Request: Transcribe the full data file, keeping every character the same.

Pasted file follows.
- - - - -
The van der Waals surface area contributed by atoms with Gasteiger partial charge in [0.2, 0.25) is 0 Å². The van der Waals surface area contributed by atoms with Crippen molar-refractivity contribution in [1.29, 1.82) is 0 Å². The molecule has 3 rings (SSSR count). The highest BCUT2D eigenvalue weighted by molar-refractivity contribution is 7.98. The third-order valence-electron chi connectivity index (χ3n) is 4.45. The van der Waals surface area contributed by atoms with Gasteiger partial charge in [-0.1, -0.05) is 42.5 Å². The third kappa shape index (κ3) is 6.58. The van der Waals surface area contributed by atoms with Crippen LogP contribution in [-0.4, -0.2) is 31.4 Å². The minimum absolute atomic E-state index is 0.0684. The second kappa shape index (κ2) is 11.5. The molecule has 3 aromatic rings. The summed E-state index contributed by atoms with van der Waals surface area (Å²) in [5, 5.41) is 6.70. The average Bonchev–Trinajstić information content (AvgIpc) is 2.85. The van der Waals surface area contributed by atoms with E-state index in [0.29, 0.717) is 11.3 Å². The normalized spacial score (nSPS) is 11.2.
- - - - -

The van der Waals surface area contributed by atoms with Gasteiger partial charge in [0.2, 0.25) is 0 Å². The van der Waals surface area contributed by atoms with Crippen molar-refractivity contribution in [1.29, 1.82) is 0 Å². The molecule has 3 rings (SSSR count). The highest BCUT2D eigenvalue weighted by molar-refractivity contribution is 7.98. The third-order valence-electron chi connectivity index (χ3n) is 4.45. The van der Waals surface area contributed by atoms with Gasteiger partial charge in [-0.1, -0.05) is 42.5 Å². The third kappa shape index (κ3) is 6.58. The van der Waals surface area contributed by atoms with Crippen LogP contribution in [-0.4, -0.2) is 31.4 Å². The minimum absolute atomic E-state index is 0.0684. The second kappa shape index (κ2) is 11.5. The molecule has 3 aromatic rings. The summed E-state index contributed by atoms with van der Waals surface area (Å²) in [5, 5.41) is 6.70. The average Bonchev–Trinajstić information content (AvgIpc) is 2.85. The van der Waals surface area contributed by atoms with E-state index in [0.29, 0.717) is 11.3 Å². The normalized spacial score (nSPS) is 11.2.